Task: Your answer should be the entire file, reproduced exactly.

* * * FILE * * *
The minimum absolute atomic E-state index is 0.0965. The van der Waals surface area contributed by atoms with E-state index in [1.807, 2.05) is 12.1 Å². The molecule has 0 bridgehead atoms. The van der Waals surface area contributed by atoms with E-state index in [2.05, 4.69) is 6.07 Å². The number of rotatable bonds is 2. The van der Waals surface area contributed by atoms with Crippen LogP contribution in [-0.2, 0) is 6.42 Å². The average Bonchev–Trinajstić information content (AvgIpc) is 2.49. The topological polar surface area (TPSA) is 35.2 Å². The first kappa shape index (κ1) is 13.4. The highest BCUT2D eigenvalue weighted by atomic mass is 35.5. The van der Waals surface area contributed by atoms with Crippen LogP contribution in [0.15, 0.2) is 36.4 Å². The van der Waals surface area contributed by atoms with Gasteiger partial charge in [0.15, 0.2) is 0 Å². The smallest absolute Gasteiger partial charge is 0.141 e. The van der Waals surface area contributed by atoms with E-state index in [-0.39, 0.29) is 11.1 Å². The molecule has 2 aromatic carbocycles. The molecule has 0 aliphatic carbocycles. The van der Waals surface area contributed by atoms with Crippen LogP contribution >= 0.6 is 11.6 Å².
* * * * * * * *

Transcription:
The minimum absolute atomic E-state index is 0.0965. The van der Waals surface area contributed by atoms with E-state index in [1.807, 2.05) is 12.1 Å². The molecule has 0 bridgehead atoms. The van der Waals surface area contributed by atoms with E-state index in [2.05, 4.69) is 6.07 Å². The number of rotatable bonds is 2. The van der Waals surface area contributed by atoms with Crippen LogP contribution in [-0.2, 0) is 6.42 Å². The average Bonchev–Trinajstić information content (AvgIpc) is 2.49. The topological polar surface area (TPSA) is 35.2 Å². The first kappa shape index (κ1) is 13.4. The highest BCUT2D eigenvalue weighted by atomic mass is 35.5. The van der Waals surface area contributed by atoms with Crippen LogP contribution in [0.15, 0.2) is 36.4 Å². The van der Waals surface area contributed by atoms with Gasteiger partial charge in [0.15, 0.2) is 0 Å². The smallest absolute Gasteiger partial charge is 0.141 e. The van der Waals surface area contributed by atoms with E-state index in [-0.39, 0.29) is 11.1 Å². The molecule has 2 aromatic carbocycles. The molecule has 0 aliphatic carbocycles. The van der Waals surface area contributed by atoms with Crippen LogP contribution >= 0.6 is 11.6 Å².